Robert Stone, 77, died on January 10 from chronic obstructive pulmonary disease; and although he outlived the period that best characterized his creative work for decades, somehow he remained the writer of the sixties and the seventies whose best works embodied the madness, violence and nihilism of that time.
His works have always been characterized by dark humor and a sort of bleak irony accompanying fast-paced action sequences happening in exotic locations all over the world: from a fictional post-coup Central American banana republic to Vietnam War and Jerusalem on the verge of a new millennium.
Not all of his works are equal in quality and lasting appeal – both criticists and readers agree that, for example, his last collection of short stories “Fun with Problems” turned out to be rather mediocre. Robert Stone, however, managed to make a triumphant comeback with his last novel, “Death of the Black-Haired Girl”, characterized by all the best features we’ve seen in his early works: psychological tension, intricately crafted plot, peculiar characters and the author’s strong views on the human condition.
Specialists agree that Robert Stone’s work have echoes of Graham Greene, Malcolm Lowry and Joseph Conrad about it; but it would be wrong to say that he did nothing but imitations. In his best novels, such as “Dog Soldiers”, “A Flag for Sunrise” and “Damascus Gate” he speaks in his own, very characteristic, voice: combining deep philosophic ideas with fast-paced action, powerful (sometimes even excessive) emotionality with a penchant for purple prose, political convictions with black humor.
There is something eclectic about his work, his characters, settings of his works in general. Passionate, sometimes violent hedonism of Stone’s heroes somehow naturally combines with deep-lying traditional, old-fashioned moralism, probably rooted in the author’s upbringing in a Roman-Catholic orphanage.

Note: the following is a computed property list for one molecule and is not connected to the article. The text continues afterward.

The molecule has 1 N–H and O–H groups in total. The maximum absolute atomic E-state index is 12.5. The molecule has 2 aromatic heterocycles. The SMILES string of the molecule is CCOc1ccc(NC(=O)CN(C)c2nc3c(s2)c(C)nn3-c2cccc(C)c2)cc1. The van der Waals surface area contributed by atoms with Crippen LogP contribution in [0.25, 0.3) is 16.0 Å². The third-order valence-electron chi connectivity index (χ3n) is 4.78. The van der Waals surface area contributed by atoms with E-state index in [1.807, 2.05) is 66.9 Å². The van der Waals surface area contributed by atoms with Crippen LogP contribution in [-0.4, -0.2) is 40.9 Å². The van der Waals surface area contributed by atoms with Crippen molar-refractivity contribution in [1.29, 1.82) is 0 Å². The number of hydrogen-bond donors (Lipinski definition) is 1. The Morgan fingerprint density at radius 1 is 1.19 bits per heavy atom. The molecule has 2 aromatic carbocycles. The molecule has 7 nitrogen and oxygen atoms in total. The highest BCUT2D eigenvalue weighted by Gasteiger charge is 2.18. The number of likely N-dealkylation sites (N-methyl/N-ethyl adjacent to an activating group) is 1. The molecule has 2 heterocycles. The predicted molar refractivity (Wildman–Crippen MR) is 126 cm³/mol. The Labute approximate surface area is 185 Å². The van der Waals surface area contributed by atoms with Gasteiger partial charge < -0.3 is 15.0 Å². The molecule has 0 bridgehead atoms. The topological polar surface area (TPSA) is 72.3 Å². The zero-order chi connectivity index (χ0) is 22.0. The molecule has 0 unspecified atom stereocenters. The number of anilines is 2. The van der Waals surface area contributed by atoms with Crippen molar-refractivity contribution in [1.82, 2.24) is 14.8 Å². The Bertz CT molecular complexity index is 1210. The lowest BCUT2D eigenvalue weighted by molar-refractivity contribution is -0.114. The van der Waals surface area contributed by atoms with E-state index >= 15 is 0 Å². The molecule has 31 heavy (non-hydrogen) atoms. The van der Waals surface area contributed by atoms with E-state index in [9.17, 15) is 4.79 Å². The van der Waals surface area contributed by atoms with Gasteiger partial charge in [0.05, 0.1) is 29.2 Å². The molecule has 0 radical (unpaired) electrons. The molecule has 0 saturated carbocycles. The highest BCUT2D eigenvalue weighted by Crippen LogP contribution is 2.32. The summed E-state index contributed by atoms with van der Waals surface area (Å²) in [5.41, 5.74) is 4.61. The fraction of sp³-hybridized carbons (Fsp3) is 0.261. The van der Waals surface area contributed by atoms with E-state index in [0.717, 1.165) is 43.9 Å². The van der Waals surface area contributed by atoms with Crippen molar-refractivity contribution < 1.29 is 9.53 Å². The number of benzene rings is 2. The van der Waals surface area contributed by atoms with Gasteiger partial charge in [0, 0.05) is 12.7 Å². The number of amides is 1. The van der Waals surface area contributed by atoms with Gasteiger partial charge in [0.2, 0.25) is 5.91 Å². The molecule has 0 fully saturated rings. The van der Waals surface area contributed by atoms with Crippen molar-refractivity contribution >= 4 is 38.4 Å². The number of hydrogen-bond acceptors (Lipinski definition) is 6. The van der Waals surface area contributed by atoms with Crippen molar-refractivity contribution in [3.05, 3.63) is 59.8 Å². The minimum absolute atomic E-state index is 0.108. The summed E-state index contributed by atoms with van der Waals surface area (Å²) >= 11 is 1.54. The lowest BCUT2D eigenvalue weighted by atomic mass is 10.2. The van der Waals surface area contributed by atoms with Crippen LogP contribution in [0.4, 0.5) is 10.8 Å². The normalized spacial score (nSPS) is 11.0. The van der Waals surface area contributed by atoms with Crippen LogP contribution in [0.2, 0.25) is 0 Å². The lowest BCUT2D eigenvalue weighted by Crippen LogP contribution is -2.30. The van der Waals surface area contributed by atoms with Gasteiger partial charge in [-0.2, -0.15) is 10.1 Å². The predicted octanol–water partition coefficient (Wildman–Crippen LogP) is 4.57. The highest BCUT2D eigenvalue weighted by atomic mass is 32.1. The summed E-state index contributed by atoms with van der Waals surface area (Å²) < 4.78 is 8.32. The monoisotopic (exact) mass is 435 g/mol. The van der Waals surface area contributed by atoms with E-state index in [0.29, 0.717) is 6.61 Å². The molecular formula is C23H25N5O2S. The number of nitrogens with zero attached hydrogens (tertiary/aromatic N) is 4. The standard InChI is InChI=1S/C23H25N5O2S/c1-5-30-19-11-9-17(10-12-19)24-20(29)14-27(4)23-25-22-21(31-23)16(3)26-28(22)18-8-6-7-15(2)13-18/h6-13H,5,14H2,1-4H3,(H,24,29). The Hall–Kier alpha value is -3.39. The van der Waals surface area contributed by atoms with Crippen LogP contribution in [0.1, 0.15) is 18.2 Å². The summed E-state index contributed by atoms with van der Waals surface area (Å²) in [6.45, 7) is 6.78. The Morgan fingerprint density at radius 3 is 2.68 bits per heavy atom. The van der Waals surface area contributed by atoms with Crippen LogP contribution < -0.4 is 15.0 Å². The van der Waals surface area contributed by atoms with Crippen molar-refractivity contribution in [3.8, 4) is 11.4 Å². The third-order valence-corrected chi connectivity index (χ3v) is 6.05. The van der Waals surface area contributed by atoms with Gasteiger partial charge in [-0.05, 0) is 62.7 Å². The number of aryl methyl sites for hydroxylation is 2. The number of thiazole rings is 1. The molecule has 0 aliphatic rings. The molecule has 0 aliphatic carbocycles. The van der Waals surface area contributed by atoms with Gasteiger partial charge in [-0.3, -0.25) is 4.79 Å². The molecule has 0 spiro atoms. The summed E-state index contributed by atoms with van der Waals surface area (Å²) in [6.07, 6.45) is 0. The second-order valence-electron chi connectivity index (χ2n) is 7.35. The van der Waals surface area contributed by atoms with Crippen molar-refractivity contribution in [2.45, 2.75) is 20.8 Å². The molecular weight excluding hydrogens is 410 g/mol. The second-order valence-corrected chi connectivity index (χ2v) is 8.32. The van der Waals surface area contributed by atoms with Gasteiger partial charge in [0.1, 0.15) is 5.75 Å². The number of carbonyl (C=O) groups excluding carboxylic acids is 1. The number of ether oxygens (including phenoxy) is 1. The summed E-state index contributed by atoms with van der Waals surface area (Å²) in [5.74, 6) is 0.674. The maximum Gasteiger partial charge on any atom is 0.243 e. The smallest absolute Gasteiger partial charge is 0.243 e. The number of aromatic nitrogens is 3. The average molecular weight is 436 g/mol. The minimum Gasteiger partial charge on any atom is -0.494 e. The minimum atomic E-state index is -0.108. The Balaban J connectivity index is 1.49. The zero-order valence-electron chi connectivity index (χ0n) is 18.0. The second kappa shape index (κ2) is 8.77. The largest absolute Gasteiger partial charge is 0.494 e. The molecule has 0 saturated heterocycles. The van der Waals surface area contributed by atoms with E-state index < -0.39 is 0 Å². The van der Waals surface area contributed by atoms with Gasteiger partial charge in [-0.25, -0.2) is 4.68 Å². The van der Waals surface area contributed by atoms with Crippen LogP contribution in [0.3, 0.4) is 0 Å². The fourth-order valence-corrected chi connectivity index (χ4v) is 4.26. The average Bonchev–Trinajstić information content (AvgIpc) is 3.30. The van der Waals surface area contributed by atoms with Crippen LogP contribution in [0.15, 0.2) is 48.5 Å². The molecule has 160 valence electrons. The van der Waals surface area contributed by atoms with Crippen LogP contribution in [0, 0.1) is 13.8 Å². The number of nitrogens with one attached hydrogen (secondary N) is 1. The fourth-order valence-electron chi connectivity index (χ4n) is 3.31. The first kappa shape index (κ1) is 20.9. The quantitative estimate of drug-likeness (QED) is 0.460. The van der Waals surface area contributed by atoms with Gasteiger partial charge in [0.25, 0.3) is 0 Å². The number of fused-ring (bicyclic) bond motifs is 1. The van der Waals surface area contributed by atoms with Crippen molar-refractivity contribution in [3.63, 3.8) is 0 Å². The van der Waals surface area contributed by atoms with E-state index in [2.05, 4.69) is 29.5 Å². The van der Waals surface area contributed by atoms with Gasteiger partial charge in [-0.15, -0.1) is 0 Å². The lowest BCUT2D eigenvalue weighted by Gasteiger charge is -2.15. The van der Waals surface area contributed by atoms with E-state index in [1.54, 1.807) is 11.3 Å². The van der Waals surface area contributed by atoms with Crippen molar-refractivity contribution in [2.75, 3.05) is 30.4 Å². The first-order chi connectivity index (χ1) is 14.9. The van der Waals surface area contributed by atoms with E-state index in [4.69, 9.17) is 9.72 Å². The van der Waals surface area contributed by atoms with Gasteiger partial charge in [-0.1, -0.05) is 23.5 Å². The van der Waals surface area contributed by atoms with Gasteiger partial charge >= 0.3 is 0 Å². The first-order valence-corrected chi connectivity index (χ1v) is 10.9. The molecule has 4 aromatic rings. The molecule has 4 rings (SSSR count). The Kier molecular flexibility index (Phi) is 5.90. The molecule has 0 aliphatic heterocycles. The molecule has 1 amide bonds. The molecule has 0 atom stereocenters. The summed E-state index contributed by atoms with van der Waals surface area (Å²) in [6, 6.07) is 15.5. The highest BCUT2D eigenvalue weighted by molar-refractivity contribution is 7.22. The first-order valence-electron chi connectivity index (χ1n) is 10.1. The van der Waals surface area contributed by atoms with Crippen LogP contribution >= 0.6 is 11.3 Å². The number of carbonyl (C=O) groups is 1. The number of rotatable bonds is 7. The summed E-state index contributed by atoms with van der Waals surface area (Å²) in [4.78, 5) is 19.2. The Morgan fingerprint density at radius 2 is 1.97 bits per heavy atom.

Stone himself attributed many of these characteristics of his fiction to his being exactly the right age in the sixties and the seventies – he and his peers at that time felt like being the part of making history, witnesses of great changes, which led to the feeling of extreme self-importance. What’s interesting, he was far from idealizing both this period and the members of counterculture. According to Stone, they were often self-destructive, vain, heedless and generally very confused. In the end, even his experiments with drugs in the early sixties led Stone to understand that his view on life is going to remain religious no matter what.
This finds its reflection in his works. Although there are a lot of extreme personalities in his books, all of them spend their existence in search of something particular, be it big money, love or the meeting with God – and when all is said and done, all of them are after salvation, which is represented differently each time.
Mr. Stone never received a Booker award (although he twice was a finalist), but he still remains a powerful and noticeable writer in his own right – an iconic representative of his generation and a master of his adopted writing style.